In the resulting Incident program, 11 A 11 will be a tripled string if the original *a* was a tripled token. It may not be a token though, as the actual token might include a larger subpart of the surrounding B 11 A 11 C.
--Ørjan (talk) 19:08, 26 November 2016 (UTC)

I did some calculations, and the overhead is quite a bit: to beat the O(n) construction, the O(log n) one needs at least 135 distinct tokens in the best case where only the end dummies are needed (and due to a bitsize jump 143 and 144 are briefly worse again.) For the (really not possible) worst case where you add dummies around everything, it only takes over at 369 tokens. Sample sizes (EDIT: see below):

Dist. tokens | O(n) | O(log n) min | O(log n) max |
---|---|---|---|

1 | 61 | 1149 | 1386 |

10 | 2122 | 16191 | 23250 |

50 | 46562 | 105561 | 163414 |

135 | 332247 | 331716 | 504916 |

220 | 878032 | 579051 | 874737 |

1000 | 18031012 | 3337131 | 4684020 |

10000 | 1800310012 | 40441371 | 58640025 |

Formulas used:

- O(n): 18*T^2 + 31*T + 12
- O(log n): 59*M*N + 109*M - 58*N - 107
- M is the total number of tokens, with repeats and dummies.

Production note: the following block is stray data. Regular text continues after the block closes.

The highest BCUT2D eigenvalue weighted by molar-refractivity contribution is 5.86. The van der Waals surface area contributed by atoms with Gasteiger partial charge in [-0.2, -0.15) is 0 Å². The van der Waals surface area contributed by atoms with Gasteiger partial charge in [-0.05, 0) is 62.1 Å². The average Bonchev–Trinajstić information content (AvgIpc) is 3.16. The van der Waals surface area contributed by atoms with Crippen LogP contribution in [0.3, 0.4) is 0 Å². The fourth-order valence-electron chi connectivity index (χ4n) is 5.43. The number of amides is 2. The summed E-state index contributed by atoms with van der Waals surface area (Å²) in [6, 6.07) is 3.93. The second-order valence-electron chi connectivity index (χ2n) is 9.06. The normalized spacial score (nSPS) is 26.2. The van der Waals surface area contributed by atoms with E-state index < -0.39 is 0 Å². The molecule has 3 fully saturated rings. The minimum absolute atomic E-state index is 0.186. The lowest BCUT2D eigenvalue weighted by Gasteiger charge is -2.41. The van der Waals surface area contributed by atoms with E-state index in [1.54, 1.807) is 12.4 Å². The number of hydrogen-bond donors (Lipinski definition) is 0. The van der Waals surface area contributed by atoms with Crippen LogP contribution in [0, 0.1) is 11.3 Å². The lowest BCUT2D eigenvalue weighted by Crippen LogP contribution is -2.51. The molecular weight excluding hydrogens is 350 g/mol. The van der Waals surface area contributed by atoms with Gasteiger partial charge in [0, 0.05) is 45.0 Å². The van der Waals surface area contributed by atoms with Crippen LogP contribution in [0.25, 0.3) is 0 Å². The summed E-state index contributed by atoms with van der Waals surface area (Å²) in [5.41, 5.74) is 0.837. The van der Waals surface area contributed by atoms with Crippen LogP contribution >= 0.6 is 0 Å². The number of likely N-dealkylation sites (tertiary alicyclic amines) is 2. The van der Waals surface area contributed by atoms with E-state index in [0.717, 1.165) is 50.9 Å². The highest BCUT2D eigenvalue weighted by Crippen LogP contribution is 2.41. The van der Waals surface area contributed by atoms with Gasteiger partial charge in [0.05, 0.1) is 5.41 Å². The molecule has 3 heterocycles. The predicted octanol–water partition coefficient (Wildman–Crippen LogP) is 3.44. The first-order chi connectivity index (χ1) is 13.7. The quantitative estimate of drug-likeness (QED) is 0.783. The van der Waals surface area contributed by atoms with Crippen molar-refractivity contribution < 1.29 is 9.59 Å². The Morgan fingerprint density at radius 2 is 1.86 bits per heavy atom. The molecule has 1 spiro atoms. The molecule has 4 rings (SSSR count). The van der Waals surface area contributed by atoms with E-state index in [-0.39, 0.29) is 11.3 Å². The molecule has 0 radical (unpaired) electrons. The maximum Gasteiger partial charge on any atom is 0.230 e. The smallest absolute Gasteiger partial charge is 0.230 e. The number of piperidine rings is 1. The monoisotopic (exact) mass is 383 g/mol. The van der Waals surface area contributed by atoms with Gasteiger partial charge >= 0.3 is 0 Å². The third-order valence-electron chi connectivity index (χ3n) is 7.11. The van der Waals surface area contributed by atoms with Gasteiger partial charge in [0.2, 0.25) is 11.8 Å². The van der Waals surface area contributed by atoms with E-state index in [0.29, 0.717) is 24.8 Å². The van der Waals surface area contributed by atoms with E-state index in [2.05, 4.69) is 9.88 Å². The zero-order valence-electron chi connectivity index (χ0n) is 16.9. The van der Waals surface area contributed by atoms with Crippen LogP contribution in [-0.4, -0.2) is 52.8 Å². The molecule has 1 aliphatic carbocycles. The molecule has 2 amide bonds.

- With only end dummies: M = 3*T + 2, T+1 <= fib(N)
- Maximal dummies: M = 5*T + 1, 2*T + 1 <= fib(N)

--Ørjan (talk) 02:32, 27 November 2016 (UTC)

EDIT: Updated table and formulas with more reasonable assumptions (dummy tokens can be used twice, and you don't need a dummy between the *first* occurrence of a pair.) As expected this gets rid of the 143 exception (but not 144) and reduces the worst case to 220. --Ørjan (talk) 18:46, 27 November 2016 (UTC)

If you're not restricting yourself to characters 0 and 1, the following should be a version where the delimiters are different characters disjoint from those used in the token ids:

(A)! BA,BA! BA,BA,BA,BA! BA,BA,BA,BA,BA! BA,BA,BA! BA! BA,BA! BA,BA,BA,BA! BA,BA,BA,BA,BA! BA,BA,BA!(B)

--Ørjan (talk) 18:46, 27 November 2016 (UTC)